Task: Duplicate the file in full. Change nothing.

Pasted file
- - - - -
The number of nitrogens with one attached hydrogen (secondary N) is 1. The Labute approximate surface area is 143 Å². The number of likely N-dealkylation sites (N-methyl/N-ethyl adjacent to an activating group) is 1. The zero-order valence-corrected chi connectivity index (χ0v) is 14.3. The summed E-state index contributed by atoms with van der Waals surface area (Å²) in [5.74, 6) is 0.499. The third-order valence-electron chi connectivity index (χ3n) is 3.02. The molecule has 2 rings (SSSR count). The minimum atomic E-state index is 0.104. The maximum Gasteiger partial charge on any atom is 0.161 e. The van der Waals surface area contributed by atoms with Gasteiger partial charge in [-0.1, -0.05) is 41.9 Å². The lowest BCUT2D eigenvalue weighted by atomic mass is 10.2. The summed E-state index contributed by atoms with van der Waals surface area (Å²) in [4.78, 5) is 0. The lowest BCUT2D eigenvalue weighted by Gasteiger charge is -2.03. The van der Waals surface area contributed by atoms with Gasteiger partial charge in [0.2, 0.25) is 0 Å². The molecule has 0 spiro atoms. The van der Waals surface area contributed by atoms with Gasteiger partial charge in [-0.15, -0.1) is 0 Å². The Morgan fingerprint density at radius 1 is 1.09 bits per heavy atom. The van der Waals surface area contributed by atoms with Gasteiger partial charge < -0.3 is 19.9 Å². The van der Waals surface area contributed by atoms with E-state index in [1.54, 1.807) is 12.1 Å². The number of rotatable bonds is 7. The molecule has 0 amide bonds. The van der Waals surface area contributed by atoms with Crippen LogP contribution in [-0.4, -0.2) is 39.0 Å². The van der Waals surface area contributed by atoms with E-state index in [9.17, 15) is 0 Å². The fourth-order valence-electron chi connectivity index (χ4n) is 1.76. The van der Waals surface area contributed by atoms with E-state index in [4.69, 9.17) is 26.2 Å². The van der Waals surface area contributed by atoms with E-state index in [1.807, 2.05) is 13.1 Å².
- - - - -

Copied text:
The number of nitrogens with one attached hydrogen (secondary N) is 1. The Labute approximate surface area is 143 Å². The number of likely N-dealkylation sites (N-methyl/N-ethyl adjacent to an activating group) is 1. The zero-order valence-corrected chi connectivity index (χ0v) is 14.3. The summed E-state index contributed by atoms with van der Waals surface area (Å²) in [5.74, 6) is 0.499. The third-order valence-electron chi connectivity index (χ3n) is 3.02. The molecule has 2 rings (SSSR count). The minimum atomic E-state index is 0.104. The maximum Gasteiger partial charge on any atom is 0.161 e. The van der Waals surface area contributed by atoms with Gasteiger partial charge in [-0.1, -0.05) is 41.9 Å². The lowest BCUT2D eigenvalue weighted by atomic mass is 10.2. The summed E-state index contributed by atoms with van der Waals surface area (Å²) in [4.78, 5) is 0. The lowest BCUT2D eigenvalue weighted by Gasteiger charge is -2.03. The van der Waals surface area contributed by atoms with Gasteiger partial charge in [0.2, 0.25) is 0 Å². The molecule has 0 spiro atoms. The van der Waals surface area contributed by atoms with Gasteiger partial charge in [-0.15, -0.1) is 0 Å². The Morgan fingerprint density at radius 1 is 1.09 bits per heavy atom. The van der Waals surface area contributed by atoms with Gasteiger partial charge < -0.3 is 19.9 Å². The van der Waals surface area contributed by atoms with E-state index in [1.54, 1.807) is 12.1 Å². The number of rotatable bonds is 7. The molecule has 0 amide bonds. The van der Waals surface area contributed by atoms with Crippen LogP contribution in [-0.4, -0.2) is 39.0 Å². The van der Waals surface area contributed by atoms with E-state index in [9.17, 15) is 0 Å². The fourth-order valence-electron chi connectivity index (χ4n) is 1.76. The van der Waals surface area contributed by atoms with E-state index in [4.69, 9.17) is 26.2 Å². The van der Waals surface area contributed by atoms with E-state index in [1.807, 2.05) is 13.1 Å².